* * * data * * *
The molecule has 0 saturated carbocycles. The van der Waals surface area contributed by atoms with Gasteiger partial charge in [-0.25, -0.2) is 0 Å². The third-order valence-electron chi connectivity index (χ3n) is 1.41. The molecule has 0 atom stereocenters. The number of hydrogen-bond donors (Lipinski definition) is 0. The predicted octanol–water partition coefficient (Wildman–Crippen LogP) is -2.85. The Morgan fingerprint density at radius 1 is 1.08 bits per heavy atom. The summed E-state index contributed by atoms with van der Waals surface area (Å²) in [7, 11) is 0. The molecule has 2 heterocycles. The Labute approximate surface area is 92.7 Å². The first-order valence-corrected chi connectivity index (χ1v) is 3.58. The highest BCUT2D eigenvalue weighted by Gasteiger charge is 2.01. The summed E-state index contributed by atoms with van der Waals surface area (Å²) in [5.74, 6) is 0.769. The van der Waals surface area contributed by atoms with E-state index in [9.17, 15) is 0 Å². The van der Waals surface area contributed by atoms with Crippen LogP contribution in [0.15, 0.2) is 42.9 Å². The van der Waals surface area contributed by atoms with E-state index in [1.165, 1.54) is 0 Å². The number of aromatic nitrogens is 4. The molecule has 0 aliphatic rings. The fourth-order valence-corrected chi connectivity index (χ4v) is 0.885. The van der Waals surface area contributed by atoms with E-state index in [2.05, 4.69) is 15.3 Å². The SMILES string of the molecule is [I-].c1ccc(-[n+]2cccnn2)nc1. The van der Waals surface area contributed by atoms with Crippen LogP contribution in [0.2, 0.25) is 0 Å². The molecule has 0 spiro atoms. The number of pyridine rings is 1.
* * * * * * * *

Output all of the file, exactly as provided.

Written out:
The molecule has 0 saturated carbocycles. The van der Waals surface area contributed by atoms with Gasteiger partial charge in [-0.25, -0.2) is 0 Å². The third-order valence-electron chi connectivity index (χ3n) is 1.41. The molecule has 0 atom stereocenters. The number of hydrogen-bond donors (Lipinski definition) is 0. The predicted octanol–water partition coefficient (Wildman–Crippen LogP) is -2.85. The Morgan fingerprint density at radius 1 is 1.08 bits per heavy atom. The summed E-state index contributed by atoms with van der Waals surface area (Å²) in [7, 11) is 0. The molecule has 2 heterocycles. The Labute approximate surface area is 92.7 Å². The first-order valence-corrected chi connectivity index (χ1v) is 3.58. The highest BCUT2D eigenvalue weighted by Gasteiger charge is 2.01. The summed E-state index contributed by atoms with van der Waals surface area (Å²) in [5.74, 6) is 0.769. The van der Waals surface area contributed by atoms with E-state index in [9.17, 15) is 0 Å². The van der Waals surface area contributed by atoms with Crippen LogP contribution in [0.15, 0.2) is 42.9 Å². The van der Waals surface area contributed by atoms with E-state index in [1.165, 1.54) is 0 Å². The number of aromatic nitrogens is 4. The molecule has 0 aliphatic rings. The fourth-order valence-corrected chi connectivity index (χ4v) is 0.885. The van der Waals surface area contributed by atoms with E-state index in [2.05, 4.69) is 15.3 Å². The SMILES string of the molecule is [I-].c1ccc(-[n+]2cccnn2)nc1. The van der Waals surface area contributed by atoms with Crippen LogP contribution in [0.2, 0.25) is 0 Å². The molecule has 0 spiro atoms. The number of pyridine rings is 1.